## Day 47: Functions of One Random Variable Example Part 3

Bad news readers, I’m feeling a bit under the weather. Today we’re going to go over a quick example. It’s not the one I had in mind, but it’s fairly straightforward and should help make some more sense of everything we are covering. When I start feeling better we can get into some of the newer concepts.*

For those of you just joining us, if you’re looking for the intro to our functions of one random variable section, you would want to start about here. If you’re ready to jump into an example, this is going to be a quick one, but it should help you see how to solve these types of problems.

Let’s say that X is a continuous random variable. We know that the pdf of X is

this just means that our function f(x) lives in the range where x can be anything from -∞ to +∞ (all real numbers). Now since we are doing functions of random variables we want to solve for a Y function where

and let’s find the CDF of Y given everything above. Now let’s use our by parts method that we looked at in example 1. To do that the first step is to find the range for our Y function in terms of x, notice that our new function is the square of our output of X, meaning that no matter what X is, our Y will never be negative, so we can say

With this information we can solve for Y using integration (since we want the CDF) like so

So our first step is to substitute our function in for Y. Then we can rewrite the probability in terms of our X function. To do that we take the square root, now because X can be either positive or negative we have a lower limit (remember the square root of a variable like this is plus OR minus the square root, giving us this new lower limit.

Here’s where things get a little more complicated. We want to take the integral of our pdf to find our CDF. To do that we plug in our f(x) as you can see in step 4. We also set the limits of our integration to the new limits that we found in step 3.

Step 5 is a little hard to see, at least to me and since no one explains anything showing steps like this, I had to figure it out on my own. What we did was get rid of the abs(x), we did this by redefining our limits. Why can we do this? Well we can redefine our limits because the absolute of any negative number is a positive number. However, now we are getting rid of the negative portion of our integral ( remember this is the area under the curve) so we have to account for that half (even though it ends up being positive by taking the absolute value), since it is symmetric around 0 we can just multiply by 2.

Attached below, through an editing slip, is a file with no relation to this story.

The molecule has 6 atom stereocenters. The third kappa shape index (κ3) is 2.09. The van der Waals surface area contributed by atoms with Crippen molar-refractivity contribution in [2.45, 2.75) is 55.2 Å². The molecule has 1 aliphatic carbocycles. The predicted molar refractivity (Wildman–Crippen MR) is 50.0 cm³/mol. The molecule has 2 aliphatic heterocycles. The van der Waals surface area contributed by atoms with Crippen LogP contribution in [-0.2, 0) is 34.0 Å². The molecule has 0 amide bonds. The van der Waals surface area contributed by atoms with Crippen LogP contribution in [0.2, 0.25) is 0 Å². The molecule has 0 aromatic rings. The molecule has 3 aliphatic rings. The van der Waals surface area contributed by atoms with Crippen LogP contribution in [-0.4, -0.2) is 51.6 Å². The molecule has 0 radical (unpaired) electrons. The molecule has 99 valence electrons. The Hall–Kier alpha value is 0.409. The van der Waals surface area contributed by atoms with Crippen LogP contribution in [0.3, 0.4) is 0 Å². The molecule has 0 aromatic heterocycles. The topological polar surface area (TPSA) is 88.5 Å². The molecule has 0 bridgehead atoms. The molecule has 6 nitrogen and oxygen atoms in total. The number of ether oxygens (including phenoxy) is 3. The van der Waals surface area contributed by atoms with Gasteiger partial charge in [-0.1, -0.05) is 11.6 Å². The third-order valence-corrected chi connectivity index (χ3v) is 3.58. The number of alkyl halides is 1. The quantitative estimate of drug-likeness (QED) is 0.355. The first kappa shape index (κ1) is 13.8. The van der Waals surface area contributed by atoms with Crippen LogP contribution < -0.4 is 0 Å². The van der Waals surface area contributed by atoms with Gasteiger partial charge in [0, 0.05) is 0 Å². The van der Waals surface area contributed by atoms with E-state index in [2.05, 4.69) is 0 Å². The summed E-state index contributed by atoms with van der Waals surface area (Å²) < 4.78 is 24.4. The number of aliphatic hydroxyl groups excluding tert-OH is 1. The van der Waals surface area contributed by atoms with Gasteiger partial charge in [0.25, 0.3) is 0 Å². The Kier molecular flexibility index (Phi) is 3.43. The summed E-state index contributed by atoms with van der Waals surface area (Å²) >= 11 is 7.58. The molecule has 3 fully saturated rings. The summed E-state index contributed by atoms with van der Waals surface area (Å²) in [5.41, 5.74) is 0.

This gets rid of the fraction and now we are left with a fairly straightforward integration problem. Integrating and plugging in our limits of integration, we get our last step. In the end we find that:

Well that was fun, because this is an important concept to understand, I think we will go through some more examples, but then we can get to the multiple variables and functions of multiple variables part. We are getting close to catching up to my class and that is good for me since this whole project is a sort of notebook for me (and all of you really). Hopefully I’ll be feeling better soon and we can do some real work.

Until next time, don’t stop learning!

*My dear readers, please remember that I make no claim to the accuracy of this information; some of it *might* be wrong. I’m learning, which is why I’m writing these posts and if you’re reading this then I am assuming you are trying to learn too. My plea to you is this, if you see something that is not correct, or if you want to expand on something, do it. Let’s learn together!!

This entry was posted on October 5, 2019 by FullMetal. It was filed under 365 Days of Academia and was tagged with cumulative distribution function, education, expected value, Function of random variables, math, mathematics, Moment Generating Functions, moments, probability, probability density function, random variables, statistics.

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